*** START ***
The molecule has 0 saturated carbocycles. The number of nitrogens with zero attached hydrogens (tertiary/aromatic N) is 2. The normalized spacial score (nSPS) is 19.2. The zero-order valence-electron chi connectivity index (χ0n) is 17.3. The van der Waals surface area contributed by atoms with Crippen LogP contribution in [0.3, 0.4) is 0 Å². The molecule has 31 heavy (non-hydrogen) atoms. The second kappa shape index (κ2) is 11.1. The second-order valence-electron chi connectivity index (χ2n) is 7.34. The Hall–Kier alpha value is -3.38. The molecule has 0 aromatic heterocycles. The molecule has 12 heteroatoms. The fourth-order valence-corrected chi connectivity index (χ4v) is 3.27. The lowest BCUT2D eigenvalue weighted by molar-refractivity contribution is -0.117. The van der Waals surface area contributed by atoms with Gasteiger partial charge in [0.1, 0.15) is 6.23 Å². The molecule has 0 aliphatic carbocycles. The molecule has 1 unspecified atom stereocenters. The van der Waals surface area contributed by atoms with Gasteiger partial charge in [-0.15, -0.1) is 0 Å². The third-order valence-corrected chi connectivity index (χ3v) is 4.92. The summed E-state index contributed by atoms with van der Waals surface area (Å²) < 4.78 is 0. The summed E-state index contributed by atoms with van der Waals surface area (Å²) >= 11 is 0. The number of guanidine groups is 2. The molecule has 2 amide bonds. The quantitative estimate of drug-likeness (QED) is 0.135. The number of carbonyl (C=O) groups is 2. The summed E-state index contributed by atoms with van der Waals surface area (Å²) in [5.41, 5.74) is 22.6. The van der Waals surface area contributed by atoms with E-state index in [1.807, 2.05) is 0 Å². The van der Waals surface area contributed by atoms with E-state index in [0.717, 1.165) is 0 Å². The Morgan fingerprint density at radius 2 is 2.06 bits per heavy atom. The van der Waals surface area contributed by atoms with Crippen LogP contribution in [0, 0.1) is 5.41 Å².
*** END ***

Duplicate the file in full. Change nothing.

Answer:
The molecule has 0 saturated carbocycles. The number of nitrogens with zero attached hydrogens (tertiary/aromatic N) is 2. The normalized spacial score (nSPS) is 19.2. The zero-order valence-electron chi connectivity index (χ0n) is 17.3. The van der Waals surface area contributed by atoms with Crippen LogP contribution in [0.3, 0.4) is 0 Å². The molecule has 31 heavy (non-hydrogen) atoms. The second kappa shape index (κ2) is 11.1. The second-order valence-electron chi connectivity index (χ2n) is 7.34. The Hall–Kier alpha value is -3.38. The molecule has 0 aromatic heterocycles. The molecule has 12 heteroatoms. The fourth-order valence-corrected chi connectivity index (χ4v) is 3.27. The lowest BCUT2D eigenvalue weighted by molar-refractivity contribution is -0.117. The van der Waals surface area contributed by atoms with Gasteiger partial charge in [0.1, 0.15) is 6.23 Å². The molecule has 0 aliphatic carbocycles. The molecule has 1 unspecified atom stereocenters. The van der Waals surface area contributed by atoms with Gasteiger partial charge in [-0.15, -0.1) is 0 Å². The third-order valence-corrected chi connectivity index (χ3v) is 4.92. The summed E-state index contributed by atoms with van der Waals surface area (Å²) < 4.78 is 0. The summed E-state index contributed by atoms with van der Waals surface area (Å²) >= 11 is 0. The number of guanidine groups is 2. The molecule has 2 amide bonds. The quantitative estimate of drug-likeness (QED) is 0.135. The number of carbonyl (C=O) groups is 2. The summed E-state index contributed by atoms with van der Waals surface area (Å²) in [5.41, 5.74) is 22.6. The van der Waals surface area contributed by atoms with E-state index in [1.807, 2.05) is 0 Å². The van der Waals surface area contributed by atoms with E-state index in [0.717, 1.165) is 0 Å². The Morgan fingerprint density at radius 2 is 2.06 bits per heavy atom. The van der Waals surface area contributed by atoms with Crippen LogP contribution in [0, 0.1) is 5.41 Å².